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OK I romped through that, and The Yellow Admiral is now waiting by me bed (while I finish The Hogfather).
I fell off the wagon about 18 months ago, but got out "The Yellow Admiral" to continue my journey (first time through the Canon). I agree that some of the later volumes seem a bit slow. I've got all 20 volumes as HarperCollins paperbacks, though I would love to own hardcovers like those from Folio --if I win the lottery...
Looking forward to start again (Post Captain! Yay!).
I pulled Fortune of War from my shelf, ready for the spring sail I mentioned in 6: sat down last night and read all of Chapter 1, and part of Chapter 2. Wanted to continue but it was past midnight ...
It was great getting back into the doings of Aubrey & Maturin, and I thought how nice O'Brian's approach to the series. So much happened between the opening of this volume and the close of the last! I wonder if it will feature in more detail later, or just part of the rich backstory he's developed for his world and its characters.
Then I realised: I was reading Volume 6, but I'd left off with Volume 3.
So after this enjoyable false start, I'll return to port and set sail properly later this week, installed in my Mauritius Command. Once my shelves are properly arranged, of course.
You're each going along at a prodigious rate. I'm hoping for 2 this year, maybe 3 but that only by December.
i'm just starting the series for the second time with M&C, but i plan to be finished before the end of the year.
i first finished the series about three years ago, and since then i've been through many nautical journeys with Hornblower (excellent!), Alexander Kent's 'Bolitho' series (it's okay, not great), C. Northcote Parkinson's 'Richard DeLancey' series (not bad), a few of Dudley Pope's 'Ramage' books (better than Kent, imo), a few of the Alan Lewrie adventures by Dewey Lambdin (i like these), Rafael Sabatini's 'Capt. Blood' books, and some Richard Woodman, Edwin P. Hoyt, Gene Hackman ('The Wake of the Pole Star'), etc, not to mention the better part of Bernard Cornwell's 'Sharpe' series (great stuff!).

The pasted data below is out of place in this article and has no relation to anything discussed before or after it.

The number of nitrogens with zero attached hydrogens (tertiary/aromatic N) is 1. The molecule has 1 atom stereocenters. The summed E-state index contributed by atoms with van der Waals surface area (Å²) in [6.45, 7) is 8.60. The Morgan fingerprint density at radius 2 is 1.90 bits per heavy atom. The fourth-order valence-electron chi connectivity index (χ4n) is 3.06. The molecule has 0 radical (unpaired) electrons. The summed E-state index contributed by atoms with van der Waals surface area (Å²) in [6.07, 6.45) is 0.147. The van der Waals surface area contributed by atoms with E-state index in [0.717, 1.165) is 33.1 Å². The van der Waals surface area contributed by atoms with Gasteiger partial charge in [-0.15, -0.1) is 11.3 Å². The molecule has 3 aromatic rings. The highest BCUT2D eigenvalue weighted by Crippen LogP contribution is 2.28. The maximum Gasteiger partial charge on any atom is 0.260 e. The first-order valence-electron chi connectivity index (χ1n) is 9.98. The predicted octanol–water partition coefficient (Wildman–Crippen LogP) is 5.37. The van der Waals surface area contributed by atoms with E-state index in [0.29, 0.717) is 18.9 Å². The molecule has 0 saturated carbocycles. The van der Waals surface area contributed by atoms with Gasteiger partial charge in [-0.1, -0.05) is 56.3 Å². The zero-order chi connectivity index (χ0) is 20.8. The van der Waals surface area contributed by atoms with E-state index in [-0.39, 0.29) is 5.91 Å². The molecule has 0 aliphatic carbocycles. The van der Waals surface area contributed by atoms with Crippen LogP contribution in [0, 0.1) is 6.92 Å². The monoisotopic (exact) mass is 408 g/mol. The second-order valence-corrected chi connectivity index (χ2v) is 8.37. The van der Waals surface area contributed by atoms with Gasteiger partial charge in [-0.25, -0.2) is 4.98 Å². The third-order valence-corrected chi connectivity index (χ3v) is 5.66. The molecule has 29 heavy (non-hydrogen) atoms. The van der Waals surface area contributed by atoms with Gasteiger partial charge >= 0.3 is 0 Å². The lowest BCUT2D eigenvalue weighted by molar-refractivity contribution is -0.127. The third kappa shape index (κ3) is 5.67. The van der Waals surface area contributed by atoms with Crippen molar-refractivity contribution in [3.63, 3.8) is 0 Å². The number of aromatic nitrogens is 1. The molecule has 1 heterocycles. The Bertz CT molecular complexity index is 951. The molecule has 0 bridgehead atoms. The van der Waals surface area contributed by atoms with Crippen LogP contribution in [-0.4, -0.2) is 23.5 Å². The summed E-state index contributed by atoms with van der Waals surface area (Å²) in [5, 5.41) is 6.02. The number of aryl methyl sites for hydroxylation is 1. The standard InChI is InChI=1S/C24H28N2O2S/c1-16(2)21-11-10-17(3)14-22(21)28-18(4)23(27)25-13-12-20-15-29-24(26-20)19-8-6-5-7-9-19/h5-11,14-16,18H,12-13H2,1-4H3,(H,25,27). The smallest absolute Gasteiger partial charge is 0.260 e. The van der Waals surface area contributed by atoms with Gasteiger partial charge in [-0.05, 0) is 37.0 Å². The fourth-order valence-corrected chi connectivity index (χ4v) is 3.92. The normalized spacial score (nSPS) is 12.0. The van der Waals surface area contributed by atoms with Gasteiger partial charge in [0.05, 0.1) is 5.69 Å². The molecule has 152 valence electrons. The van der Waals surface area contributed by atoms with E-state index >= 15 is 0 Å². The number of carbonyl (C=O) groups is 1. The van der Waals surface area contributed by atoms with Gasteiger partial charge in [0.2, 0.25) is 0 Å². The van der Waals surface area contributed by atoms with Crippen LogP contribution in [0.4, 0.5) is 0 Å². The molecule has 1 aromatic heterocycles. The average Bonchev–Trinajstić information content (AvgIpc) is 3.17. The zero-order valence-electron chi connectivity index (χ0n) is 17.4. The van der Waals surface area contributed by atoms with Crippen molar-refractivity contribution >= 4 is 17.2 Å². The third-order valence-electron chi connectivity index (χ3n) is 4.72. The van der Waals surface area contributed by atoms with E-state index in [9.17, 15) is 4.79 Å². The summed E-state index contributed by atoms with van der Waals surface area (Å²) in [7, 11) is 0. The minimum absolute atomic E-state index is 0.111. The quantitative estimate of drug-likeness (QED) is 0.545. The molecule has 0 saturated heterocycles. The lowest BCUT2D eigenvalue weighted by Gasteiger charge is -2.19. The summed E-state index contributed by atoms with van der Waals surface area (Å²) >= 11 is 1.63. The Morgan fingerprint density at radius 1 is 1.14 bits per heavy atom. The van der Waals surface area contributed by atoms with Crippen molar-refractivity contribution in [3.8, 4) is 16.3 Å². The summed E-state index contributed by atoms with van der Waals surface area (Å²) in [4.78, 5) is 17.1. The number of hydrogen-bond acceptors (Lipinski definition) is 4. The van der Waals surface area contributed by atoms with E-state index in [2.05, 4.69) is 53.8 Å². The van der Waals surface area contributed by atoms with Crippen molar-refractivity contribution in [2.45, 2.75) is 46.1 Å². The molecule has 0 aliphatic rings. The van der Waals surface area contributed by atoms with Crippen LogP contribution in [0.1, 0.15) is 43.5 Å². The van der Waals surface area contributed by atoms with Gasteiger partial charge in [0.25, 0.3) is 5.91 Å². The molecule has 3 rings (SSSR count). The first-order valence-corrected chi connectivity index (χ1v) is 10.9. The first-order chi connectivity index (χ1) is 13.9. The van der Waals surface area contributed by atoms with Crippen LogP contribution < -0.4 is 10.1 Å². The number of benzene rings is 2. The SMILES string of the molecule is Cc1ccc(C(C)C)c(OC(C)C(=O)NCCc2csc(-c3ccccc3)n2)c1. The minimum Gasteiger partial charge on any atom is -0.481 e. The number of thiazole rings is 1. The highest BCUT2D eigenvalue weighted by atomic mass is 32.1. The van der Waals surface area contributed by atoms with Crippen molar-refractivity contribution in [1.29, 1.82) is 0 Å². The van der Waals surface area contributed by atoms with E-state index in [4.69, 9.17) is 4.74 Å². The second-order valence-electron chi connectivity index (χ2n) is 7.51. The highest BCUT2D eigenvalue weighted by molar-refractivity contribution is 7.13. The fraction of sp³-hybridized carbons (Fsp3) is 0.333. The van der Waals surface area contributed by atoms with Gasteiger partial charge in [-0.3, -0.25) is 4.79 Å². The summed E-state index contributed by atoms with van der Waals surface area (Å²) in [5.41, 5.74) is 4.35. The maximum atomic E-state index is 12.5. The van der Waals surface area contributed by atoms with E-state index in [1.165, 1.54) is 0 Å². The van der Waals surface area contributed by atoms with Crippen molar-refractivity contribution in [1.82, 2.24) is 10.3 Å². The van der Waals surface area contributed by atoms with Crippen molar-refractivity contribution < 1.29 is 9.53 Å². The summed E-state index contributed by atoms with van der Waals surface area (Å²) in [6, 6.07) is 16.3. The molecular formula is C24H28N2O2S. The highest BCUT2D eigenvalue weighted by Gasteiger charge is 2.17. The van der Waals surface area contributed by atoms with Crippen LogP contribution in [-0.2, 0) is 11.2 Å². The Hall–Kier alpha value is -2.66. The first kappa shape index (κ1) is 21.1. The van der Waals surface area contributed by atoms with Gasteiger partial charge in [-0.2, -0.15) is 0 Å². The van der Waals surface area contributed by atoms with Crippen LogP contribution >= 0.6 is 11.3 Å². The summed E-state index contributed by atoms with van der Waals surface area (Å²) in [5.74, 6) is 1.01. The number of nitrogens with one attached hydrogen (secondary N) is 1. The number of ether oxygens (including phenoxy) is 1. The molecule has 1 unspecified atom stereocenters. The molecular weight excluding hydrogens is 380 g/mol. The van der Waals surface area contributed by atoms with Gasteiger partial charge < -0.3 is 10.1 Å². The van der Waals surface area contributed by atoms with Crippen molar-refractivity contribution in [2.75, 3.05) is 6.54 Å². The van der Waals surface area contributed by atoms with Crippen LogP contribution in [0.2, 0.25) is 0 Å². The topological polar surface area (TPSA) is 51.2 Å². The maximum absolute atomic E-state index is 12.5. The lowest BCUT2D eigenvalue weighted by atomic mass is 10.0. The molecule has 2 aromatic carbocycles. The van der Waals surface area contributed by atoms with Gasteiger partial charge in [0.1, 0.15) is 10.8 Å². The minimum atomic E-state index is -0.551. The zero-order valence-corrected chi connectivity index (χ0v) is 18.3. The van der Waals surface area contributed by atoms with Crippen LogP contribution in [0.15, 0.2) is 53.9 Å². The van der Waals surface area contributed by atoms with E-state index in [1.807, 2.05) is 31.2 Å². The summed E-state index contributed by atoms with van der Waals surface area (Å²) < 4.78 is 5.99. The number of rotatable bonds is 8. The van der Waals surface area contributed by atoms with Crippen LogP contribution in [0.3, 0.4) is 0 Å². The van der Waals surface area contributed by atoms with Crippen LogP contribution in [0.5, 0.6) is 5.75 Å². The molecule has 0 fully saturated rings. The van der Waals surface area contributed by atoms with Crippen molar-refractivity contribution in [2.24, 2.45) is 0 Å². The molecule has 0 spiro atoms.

so now i figured i would see O'Brian in a different light, being somehow less impressed as i am now such an 'old tar'.
these books are on a level above any of the others (with the possible exception of Sharpe), the characters far more developed and the technical descriptions far more detailed. half way through the first book one already has a feel for who these people are, an understanding one rarely gets from Bolitho or DeLancey.
so with the end of Master and Commander i will have sunk the horizon, on my way to adventure and glory once again!
I'm finding Don Seltzer's Aubrey-Maturin Chronology and Michael Schuyler's Butcher's Bill to be fine sailing companions, though they are full of spoilers so I prefer to reflect upon where I've been rather than take a peek at where I'm headed.
Each is available as a PDF online.
i had started this one my first time through, right after reading M&C. once i realized that i was out of sequence i put it aside until i finished Post Captain, then read it again in order.
i guess i know Chapter 1 of HMS Surprise better than anything else in the canon!
it was three years ago, at about 1:30 in the morning, and me and the dog were sitting on the front porch reading together, when Liebe suddenly jumped up to check out a cat or possum or whatever, right while i was in mid-sip.
i remember it like it was just 3 years ago...
So far I've avoided accidents, but when it happens it's far more likely to be from "a dish of tea" or a pot of coffee. I can only hope mine comes without any rat feces.